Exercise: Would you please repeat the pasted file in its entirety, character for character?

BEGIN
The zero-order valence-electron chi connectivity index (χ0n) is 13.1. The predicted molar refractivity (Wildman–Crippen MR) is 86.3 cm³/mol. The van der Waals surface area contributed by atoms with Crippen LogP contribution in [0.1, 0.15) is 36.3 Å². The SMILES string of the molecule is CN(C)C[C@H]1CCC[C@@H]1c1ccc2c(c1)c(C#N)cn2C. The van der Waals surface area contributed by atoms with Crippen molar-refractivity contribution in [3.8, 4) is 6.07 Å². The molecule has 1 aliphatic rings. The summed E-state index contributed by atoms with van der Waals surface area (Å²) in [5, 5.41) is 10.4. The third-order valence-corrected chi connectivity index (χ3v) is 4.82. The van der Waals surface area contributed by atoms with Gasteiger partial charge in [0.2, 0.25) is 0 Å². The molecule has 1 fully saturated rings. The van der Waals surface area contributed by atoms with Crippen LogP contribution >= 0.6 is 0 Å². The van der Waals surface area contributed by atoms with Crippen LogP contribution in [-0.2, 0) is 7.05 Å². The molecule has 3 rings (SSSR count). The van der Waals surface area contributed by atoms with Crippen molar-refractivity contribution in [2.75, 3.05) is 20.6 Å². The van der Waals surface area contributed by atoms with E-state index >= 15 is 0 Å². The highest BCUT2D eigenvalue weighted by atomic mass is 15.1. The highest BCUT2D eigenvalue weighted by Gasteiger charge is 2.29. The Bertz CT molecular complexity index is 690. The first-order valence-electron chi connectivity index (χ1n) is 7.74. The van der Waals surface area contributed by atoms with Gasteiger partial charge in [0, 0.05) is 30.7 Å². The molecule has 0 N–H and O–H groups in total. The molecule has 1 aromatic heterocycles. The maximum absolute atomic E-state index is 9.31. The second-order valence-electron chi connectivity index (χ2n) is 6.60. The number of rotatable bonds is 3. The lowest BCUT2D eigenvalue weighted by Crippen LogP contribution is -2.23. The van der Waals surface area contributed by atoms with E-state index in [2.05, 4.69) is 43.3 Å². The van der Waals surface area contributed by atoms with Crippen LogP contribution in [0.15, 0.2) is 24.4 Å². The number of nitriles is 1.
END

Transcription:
The zero-order valence-electron chi connectivity index (χ0n) is 13.1. The predicted molar refractivity (Wildman–Crippen MR) is 86.3 cm³/mol. The van der Waals surface area contributed by atoms with Crippen LogP contribution in [0.1, 0.15) is 36.3 Å². The SMILES string of the molecule is CN(C)C[C@H]1CCC[C@@H]1c1ccc2c(c1)c(C#N)cn2C. The van der Waals surface area contributed by atoms with Crippen molar-refractivity contribution in [3.8, 4) is 6.07 Å². The molecule has 1 aliphatic rings. The summed E-state index contributed by atoms with van der Waals surface area (Å²) in [5, 5.41) is 10.4. The third-order valence-corrected chi connectivity index (χ3v) is 4.82. The van der Waals surface area contributed by atoms with Gasteiger partial charge in [0.2, 0.25) is 0 Å². The molecule has 1 fully saturated rings. The van der Waals surface area contributed by atoms with Crippen LogP contribution >= 0.6 is 0 Å². The van der Waals surface area contributed by atoms with Crippen LogP contribution in [-0.2, 0) is 7.05 Å². The molecule has 3 rings (SSSR count). The van der Waals surface area contributed by atoms with Crippen molar-refractivity contribution in [2.75, 3.05) is 20.6 Å². The van der Waals surface area contributed by atoms with E-state index >= 15 is 0 Å². The highest BCUT2D eigenvalue weighted by atomic mass is 15.1. The highest BCUT2D eigenvalue weighted by Gasteiger charge is 2.29. The Bertz CT molecular complexity index is 690. The first-order valence-electron chi connectivity index (χ1n) is 7.74. The van der Waals surface area contributed by atoms with Gasteiger partial charge in [0, 0.05) is 30.7 Å². The molecule has 0 N–H and O–H groups in total. The molecule has 1 aromatic heterocycles. The maximum absolute atomic E-state index is 9.31. The second-order valence-electron chi connectivity index (χ2n) is 6.60. The number of rotatable bonds is 3. The lowest BCUT2D eigenvalue weighted by Crippen LogP contribution is -2.23. The van der Waals surface area contributed by atoms with E-state index in [2.05, 4.69) is 43.3 Å². The van der Waals surface area contributed by atoms with Crippen LogP contribution in [0.15, 0.2) is 24.4 Å². The number of nitriles is 1.